It is no longer news that the increasing demand for Rhino horns which are believed to be priceless in Asia has resulted in Rhinos being targeted all over Africa leading to a dwindling population and subsequent extinction.
According to statistics, the over 1,028 rhinos killed in South Africa alone during 2017 works out to be nearly three rhinos killed every day.
The smaller black rhino remains critically endangered, with about 5,000 left. Asian species of rhino have suffered even more, with 3,500 Indian one-horned rhinos left in Nepal and India, fewer than 100 Sumatran rhinos (known for their long hair), and only about 60 Javan rhinos left in the world.
Zimbabwe is donating 10 white rhinos to the Democratic Republic of Congo to re-establish a population driven to extinction by poachers a decade ago, Zimbabwe’s wildlife authority said.
The rhinos were being captured and would be moved from Victoria Falls later this week or early next, Zimbabwe Parks and Wildlife Management Authority (ZimParks) spokesman Tinashe Farawo said on Monday.
Congo’s white rhinos lived in Garamba National Park near the border with South Sudan but it was not clear where the animals would be located.
Wildlife protection is complicated in Congo by lawlessness and militia violence that endures 15 years after the end of a war that killed millions, mainly from hunger and disease.
“The Zimbabwean Government was satisfied that the pre and post-translocation conditions in … (Congo) met the requisite standards for a successful re-establishment of rhinos,” a ZimParks statement said.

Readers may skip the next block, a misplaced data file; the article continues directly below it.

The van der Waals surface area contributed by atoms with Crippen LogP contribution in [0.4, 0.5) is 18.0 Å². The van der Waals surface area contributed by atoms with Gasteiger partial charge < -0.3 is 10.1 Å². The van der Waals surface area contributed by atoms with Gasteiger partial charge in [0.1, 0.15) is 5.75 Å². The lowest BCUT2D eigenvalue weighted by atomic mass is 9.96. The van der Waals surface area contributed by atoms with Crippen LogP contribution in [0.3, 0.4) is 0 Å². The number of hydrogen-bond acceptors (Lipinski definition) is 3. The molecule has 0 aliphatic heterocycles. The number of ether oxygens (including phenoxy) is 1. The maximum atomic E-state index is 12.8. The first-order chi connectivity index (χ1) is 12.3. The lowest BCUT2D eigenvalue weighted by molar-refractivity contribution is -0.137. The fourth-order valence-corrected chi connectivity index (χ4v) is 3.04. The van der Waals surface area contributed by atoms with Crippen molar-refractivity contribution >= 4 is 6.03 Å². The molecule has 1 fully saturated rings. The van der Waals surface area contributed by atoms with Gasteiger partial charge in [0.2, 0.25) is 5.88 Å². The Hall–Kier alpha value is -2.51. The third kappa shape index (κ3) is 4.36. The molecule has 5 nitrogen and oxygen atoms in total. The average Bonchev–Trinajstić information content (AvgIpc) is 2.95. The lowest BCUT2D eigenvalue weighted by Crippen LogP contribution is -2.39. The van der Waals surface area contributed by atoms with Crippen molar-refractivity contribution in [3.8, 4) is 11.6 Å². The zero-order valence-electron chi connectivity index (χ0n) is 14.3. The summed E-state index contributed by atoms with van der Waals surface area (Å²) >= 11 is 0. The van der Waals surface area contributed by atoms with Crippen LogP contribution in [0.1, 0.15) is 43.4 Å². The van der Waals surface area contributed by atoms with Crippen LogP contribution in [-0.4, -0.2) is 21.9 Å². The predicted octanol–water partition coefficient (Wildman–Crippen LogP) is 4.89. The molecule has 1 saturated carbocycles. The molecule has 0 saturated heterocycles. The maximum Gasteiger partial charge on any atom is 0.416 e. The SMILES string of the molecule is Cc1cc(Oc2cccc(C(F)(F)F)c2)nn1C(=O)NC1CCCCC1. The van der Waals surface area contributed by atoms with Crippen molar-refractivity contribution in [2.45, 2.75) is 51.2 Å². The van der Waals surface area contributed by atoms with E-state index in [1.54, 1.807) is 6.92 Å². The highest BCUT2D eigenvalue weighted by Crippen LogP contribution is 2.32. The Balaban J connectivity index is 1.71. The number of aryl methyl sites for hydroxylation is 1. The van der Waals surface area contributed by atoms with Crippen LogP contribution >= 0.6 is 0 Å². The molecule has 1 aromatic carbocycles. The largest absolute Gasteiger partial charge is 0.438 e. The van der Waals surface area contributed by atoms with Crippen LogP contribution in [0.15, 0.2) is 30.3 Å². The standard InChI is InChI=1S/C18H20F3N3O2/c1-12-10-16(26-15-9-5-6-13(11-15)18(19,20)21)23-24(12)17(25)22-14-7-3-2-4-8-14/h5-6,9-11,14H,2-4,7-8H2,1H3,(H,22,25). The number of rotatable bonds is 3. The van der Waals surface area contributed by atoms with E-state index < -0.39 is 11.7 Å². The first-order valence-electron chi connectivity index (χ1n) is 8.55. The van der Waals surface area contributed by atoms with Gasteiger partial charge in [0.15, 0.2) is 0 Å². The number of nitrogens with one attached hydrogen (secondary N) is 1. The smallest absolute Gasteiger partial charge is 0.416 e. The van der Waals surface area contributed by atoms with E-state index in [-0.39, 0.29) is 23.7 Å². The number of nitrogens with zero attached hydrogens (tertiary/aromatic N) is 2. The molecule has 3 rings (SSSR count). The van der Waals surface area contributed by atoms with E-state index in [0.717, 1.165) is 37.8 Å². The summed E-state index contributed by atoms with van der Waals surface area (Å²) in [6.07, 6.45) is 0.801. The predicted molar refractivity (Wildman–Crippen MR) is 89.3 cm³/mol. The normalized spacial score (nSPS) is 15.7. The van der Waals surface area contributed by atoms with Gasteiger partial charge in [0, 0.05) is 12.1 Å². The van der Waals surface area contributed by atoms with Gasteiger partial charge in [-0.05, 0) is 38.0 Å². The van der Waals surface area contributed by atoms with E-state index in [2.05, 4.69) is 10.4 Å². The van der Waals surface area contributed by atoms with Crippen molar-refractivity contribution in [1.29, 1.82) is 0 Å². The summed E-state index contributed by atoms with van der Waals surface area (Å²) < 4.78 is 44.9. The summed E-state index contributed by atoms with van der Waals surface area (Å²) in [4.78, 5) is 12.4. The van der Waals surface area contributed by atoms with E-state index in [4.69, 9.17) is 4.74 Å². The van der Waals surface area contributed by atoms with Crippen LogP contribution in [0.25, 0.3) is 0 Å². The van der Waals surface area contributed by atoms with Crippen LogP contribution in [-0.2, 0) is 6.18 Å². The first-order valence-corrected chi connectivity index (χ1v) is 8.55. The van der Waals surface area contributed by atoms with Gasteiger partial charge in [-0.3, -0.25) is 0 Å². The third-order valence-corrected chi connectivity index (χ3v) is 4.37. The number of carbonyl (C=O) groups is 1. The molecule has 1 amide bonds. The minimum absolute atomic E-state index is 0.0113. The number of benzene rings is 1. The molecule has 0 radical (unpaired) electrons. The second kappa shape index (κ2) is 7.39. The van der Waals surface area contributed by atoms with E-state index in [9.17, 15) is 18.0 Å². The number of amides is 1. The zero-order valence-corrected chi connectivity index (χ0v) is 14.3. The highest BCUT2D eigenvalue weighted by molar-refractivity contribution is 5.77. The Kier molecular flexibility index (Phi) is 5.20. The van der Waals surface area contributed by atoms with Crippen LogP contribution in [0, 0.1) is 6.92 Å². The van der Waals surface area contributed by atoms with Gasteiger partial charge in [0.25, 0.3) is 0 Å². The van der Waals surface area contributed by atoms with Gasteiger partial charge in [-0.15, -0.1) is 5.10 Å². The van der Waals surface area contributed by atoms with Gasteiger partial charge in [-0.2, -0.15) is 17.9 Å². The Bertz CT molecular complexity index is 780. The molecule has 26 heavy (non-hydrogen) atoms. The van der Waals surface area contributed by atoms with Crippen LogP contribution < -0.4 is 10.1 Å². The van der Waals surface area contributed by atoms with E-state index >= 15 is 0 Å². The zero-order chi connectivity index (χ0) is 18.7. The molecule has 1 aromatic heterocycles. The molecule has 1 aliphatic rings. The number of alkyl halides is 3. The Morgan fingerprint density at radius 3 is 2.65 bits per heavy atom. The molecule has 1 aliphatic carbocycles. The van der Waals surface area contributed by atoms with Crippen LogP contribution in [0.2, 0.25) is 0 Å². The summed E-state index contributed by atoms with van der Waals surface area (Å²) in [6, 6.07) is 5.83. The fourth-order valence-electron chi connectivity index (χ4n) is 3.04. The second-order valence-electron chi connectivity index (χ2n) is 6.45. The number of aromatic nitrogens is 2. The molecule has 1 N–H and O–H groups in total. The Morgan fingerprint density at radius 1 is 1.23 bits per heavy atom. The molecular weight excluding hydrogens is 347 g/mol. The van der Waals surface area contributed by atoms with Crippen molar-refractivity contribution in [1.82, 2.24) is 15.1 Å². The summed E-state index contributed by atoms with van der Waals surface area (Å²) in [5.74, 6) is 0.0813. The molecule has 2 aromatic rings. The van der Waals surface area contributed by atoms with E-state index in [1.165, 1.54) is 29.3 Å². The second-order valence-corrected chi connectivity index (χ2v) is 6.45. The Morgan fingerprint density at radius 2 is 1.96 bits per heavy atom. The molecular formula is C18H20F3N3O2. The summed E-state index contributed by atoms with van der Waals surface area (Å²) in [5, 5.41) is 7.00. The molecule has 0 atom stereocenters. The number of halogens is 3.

ZimParks and conservationists said moving the rhinos from Zimbabwe would strengthen the gene pool. Zimbabwe had about 800 black and white rhinos in 2016 and is one of just four countries with nearly all the world’s white rhinos.
Their horns are prized in China and southeast Asia.
“Moving rhinos from one place to another is essential to ensure good genetic diversity across the population,” said Emma Pereira, a spokeswoman for Save the Rhino, a London-based group. “We hope any move between countries is done with the correct expertise and thoughtful planning.”
Poachers also target mountain gorillas, one of the world’s most endangered species which is found only on a spine of volcanic mountains straddling Congo, Uganda, and Rwanda.
Their numbers have recovered in recent years thanks to intensive conservation efforts.
According to the Department of Environmental Affairs, there has been a 26 percent fall in rhino poaching in South Africa. The report shows that 'only'…
Image Credit: Africa.com